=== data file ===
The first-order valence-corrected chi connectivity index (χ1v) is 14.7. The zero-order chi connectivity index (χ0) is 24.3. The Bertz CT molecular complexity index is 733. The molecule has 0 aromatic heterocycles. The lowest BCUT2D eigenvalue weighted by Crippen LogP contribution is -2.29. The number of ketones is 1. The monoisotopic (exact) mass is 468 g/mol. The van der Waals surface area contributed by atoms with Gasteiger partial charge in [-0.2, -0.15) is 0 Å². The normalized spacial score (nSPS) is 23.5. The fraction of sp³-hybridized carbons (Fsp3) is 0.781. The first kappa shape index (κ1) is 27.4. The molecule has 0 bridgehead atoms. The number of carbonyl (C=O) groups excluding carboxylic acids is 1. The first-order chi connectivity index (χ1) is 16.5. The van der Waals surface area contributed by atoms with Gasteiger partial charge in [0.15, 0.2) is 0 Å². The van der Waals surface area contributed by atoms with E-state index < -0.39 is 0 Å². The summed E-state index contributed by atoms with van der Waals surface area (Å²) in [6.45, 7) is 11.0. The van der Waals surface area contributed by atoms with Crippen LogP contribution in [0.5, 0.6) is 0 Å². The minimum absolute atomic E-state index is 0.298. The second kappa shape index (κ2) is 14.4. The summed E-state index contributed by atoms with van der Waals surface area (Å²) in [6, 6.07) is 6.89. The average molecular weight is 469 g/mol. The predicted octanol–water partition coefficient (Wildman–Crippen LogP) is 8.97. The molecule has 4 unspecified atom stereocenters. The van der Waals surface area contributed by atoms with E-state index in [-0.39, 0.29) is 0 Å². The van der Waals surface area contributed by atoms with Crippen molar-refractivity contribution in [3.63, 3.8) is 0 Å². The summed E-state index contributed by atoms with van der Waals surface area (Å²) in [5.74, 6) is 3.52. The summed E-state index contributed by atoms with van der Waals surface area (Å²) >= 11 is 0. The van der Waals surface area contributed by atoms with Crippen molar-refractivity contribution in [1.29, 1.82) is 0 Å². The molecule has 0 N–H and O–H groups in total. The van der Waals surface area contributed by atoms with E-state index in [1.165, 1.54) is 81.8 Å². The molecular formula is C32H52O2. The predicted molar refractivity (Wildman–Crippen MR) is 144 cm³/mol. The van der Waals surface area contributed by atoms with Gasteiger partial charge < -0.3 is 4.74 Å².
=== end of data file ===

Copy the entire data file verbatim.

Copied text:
The first-order valence-corrected chi connectivity index (χ1v) is 14.7. The zero-order chi connectivity index (χ0) is 24.3. The Bertz CT molecular complexity index is 733. The molecule has 0 aromatic heterocycles. The lowest BCUT2D eigenvalue weighted by Crippen LogP contribution is -2.29. The number of ketones is 1. The monoisotopic (exact) mass is 468 g/mol. The van der Waals surface area contributed by atoms with Gasteiger partial charge in [-0.2, -0.15) is 0 Å². The normalized spacial score (nSPS) is 23.5. The fraction of sp³-hybridized carbons (Fsp3) is 0.781. The first kappa shape index (κ1) is 27.4. The molecule has 0 bridgehead atoms. The number of carbonyl (C=O) groups excluding carboxylic acids is 1. The first-order chi connectivity index (χ1) is 16.5. The van der Waals surface area contributed by atoms with Gasteiger partial charge in [0.15, 0.2) is 0 Å². The van der Waals surface area contributed by atoms with E-state index < -0.39 is 0 Å². The summed E-state index contributed by atoms with van der Waals surface area (Å²) in [6.45, 7) is 11.0. The van der Waals surface area contributed by atoms with Crippen LogP contribution in [0.5, 0.6) is 0 Å². The minimum absolute atomic E-state index is 0.298. The second kappa shape index (κ2) is 14.4. The summed E-state index contributed by atoms with van der Waals surface area (Å²) in [6, 6.07) is 6.89. The average molecular weight is 469 g/mol. The predicted octanol–water partition coefficient (Wildman–Crippen LogP) is 8.97. The molecule has 4 unspecified atom stereocenters. The van der Waals surface area contributed by atoms with E-state index in [-0.39, 0.29) is 0 Å². The van der Waals surface area contributed by atoms with Crippen molar-refractivity contribution in [3.63, 3.8) is 0 Å². The summed E-state index contributed by atoms with van der Waals surface area (Å²) in [5.74, 6) is 3.52. The summed E-state index contributed by atoms with van der Waals surface area (Å²) >= 11 is 0. The van der Waals surface area contributed by atoms with Crippen molar-refractivity contribution in [1.29, 1.82) is 0 Å². The molecule has 0 N–H and O–H groups in total. The van der Waals surface area contributed by atoms with E-state index in [1.165, 1.54) is 81.8 Å². The molecular formula is C32H52O2. The predicted molar refractivity (Wildman–Crippen MR) is 144 cm³/mol. The van der Waals surface area contributed by atoms with Gasteiger partial charge < -0.3 is 4.74 Å².